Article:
A demand for compulsory insurance may sometimes do more harm than good.

The problem that really confronts is one of safety. We want fewer accidents and fewer deaths. It is no answer to our problem for our lawmakers to say, “Let’s pay cash for every accident.”

The humanitarian motives which prompt a demand for compulsory insurance may sometimes do more harm than good. Witness the unemployment doles of England.

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From a close study of the situation in all parts of the United States, I have come to the belief that the justifiable irritation of the American public over this situation springs from the fact that so little is done in a majority of cases to penalize the motorist who causes the accident. Drunken, reckless or incompetent—he too often pays a cash fine and continues his drunken, reckless or incompetent motoring habits. He should be banished from the highways!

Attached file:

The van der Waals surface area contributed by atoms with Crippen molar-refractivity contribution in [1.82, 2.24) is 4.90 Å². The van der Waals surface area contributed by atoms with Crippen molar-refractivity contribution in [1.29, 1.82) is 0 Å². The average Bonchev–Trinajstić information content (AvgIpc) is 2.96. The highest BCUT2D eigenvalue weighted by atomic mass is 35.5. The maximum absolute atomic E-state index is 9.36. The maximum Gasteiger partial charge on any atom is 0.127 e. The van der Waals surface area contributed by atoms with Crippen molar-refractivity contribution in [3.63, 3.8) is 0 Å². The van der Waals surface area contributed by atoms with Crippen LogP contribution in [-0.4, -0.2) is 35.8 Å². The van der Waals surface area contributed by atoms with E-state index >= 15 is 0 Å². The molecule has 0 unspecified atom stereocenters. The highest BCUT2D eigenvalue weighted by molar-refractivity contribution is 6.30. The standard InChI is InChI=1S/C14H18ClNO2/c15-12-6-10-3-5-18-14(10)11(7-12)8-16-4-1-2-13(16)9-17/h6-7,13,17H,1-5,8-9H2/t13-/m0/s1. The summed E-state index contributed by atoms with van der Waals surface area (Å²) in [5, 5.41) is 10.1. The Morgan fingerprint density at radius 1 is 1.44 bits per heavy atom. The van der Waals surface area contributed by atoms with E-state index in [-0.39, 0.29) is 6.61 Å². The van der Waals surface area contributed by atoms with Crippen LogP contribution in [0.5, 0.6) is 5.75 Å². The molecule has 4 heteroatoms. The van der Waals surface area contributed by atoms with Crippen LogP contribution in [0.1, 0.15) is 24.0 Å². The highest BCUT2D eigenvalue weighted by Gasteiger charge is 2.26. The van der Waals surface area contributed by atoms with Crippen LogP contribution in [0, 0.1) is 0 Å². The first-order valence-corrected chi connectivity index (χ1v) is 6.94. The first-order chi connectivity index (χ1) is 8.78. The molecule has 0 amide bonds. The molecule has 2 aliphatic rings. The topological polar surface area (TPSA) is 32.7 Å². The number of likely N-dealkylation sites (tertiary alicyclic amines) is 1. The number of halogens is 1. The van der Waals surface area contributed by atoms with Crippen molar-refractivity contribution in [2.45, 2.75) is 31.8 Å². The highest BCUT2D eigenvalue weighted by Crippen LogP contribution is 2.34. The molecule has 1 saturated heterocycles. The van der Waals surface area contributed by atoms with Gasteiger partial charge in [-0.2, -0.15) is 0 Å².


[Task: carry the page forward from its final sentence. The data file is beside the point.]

The public that has but little confidence that laws will be enforced and penalties imposed, says in disgust, “Let the injured get something out of it.”

And so with this back-hand gesture an already overtaxed population may, because of an indifference to consequences or lack of understanding, suddenly awaken to the fact that a new burdensome tax is levied, and that an additional billion dollars a year is being spent without a nickel of that amount being used to wipe out the hazards that cause automobile injuries and deaths.

As a motorist, I want to see stricter supervision of traffic. I want to see present laws enforced and an adequate traffic force to do the work.

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